If a cardinal or bishop comes under attack in an unfair or malicious way, whether that cardinal or bishop is liberal or conservative is not an issue for the Catholic League. What we’re here to do is to say that Catholics – lay and clergy alike – have as much right to participate in public discourse as any other segment of our society.

We feel that Catholics should not be shy or apologetic or defensive about that. We have something to say – things of interest not only to Catholics but to non-Catholics as well. And we don’t like the idea that people will disparage us. If people want to disagree – fine.

But when you go from disagreement into disdain, disparagement, derision, ridicule, bigotry, then you’ve crossed the line, and that’s when the Catholic League will swing into action.

CTC: How is the Catholic League organized?

Donohue: The league is a national organization located in New York City, and we have various chapters around the country from which we try to mobilize people locally. We have a publication office in Milwaukee, which I think of as part of the national office.

The League is here to do several things – to testify when appropriate, to hold press conferences, to issue news releases. In essence, to defend Catholics from the kind of contemporary ridicule that we see.

We want to see that Catholics are given the same rights as blacks, Jews and homosexuals.

There are things that are said on television, in the movies, on radio, in theater, in dance and in college classrooms about Catholics that would never be tolerated if they were said about blacks, Jews, homosexuals or Hispanics . It’s really gotten quite out of hand.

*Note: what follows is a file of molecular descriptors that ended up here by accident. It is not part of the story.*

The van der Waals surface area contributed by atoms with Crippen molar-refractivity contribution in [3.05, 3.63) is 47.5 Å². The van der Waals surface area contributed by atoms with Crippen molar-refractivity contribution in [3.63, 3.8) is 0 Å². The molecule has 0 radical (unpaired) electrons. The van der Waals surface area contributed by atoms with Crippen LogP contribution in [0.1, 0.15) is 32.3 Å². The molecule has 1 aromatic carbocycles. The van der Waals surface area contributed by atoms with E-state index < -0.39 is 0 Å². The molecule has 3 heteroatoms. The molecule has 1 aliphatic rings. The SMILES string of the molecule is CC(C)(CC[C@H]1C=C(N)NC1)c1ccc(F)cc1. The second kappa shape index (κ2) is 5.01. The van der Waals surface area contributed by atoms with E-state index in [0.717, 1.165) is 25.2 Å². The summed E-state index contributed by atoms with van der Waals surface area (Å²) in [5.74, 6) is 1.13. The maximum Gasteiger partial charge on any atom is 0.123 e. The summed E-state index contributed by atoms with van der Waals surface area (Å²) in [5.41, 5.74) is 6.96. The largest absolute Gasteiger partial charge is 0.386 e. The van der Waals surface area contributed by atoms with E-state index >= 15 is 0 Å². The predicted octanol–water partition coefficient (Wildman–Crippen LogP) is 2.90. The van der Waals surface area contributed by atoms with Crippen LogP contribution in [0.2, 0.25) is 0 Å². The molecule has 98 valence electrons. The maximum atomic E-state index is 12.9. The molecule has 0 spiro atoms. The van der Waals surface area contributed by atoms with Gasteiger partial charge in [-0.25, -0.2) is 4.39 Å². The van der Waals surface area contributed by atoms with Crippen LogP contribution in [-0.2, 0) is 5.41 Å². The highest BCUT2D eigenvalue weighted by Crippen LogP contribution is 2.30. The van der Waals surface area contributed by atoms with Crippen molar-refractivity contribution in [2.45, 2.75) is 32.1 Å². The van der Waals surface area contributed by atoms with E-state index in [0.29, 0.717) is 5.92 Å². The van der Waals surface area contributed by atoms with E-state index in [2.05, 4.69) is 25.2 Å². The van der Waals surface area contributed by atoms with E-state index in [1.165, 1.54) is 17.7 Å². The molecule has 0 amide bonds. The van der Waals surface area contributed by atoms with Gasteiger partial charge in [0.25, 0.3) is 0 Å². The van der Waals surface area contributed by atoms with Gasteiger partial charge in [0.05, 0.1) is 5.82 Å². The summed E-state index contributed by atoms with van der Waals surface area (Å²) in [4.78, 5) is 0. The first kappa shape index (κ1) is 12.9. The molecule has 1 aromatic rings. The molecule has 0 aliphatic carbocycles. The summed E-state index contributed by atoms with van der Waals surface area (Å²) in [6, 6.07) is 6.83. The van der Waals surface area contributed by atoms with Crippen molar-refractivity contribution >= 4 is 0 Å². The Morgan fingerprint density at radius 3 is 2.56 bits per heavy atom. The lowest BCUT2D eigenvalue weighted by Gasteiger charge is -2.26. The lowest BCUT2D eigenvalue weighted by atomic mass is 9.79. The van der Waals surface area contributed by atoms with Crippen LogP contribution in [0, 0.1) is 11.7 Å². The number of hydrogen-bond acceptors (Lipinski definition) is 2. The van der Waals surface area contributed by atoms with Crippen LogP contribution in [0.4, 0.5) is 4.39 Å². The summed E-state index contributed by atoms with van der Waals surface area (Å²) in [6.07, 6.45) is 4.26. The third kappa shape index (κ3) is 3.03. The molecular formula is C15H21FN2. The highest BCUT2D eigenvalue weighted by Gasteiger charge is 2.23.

CTC: When Fr. Blum started the League, what kind of problems was he facing then in terms of anti- Catholicism, and what is the League facing now?

Donohue: Fr. Blum, I think, was particularly concerned about the degree to which Catholics had their rights subordinated by the state vis a vis the voucher program.

The Catholic League today, while it is sensitive to the voucher issue and does feel that Catholics have as much right to send their children to the school of their choice as anybody else, is more concerned about the unprecedented assault on the Church to discredit it and marginalize its impact. Let me give you an example of what I’m talking about. In the 18th, 19th and the first half of the 20th centuries, the kind of defamation and discrimination experienced by Catholics was more typically experienced by individual Catholics – ethnic Catholics; Irish Catholics; people being discriminated against by immigration policy- as Southern and Eastern Europeans were in the 1921 and 1924 immigration acts; people being discriminated against on the job; in entering schools – it is well-known that the Ivy League schools had quotas for Catholics and Jews.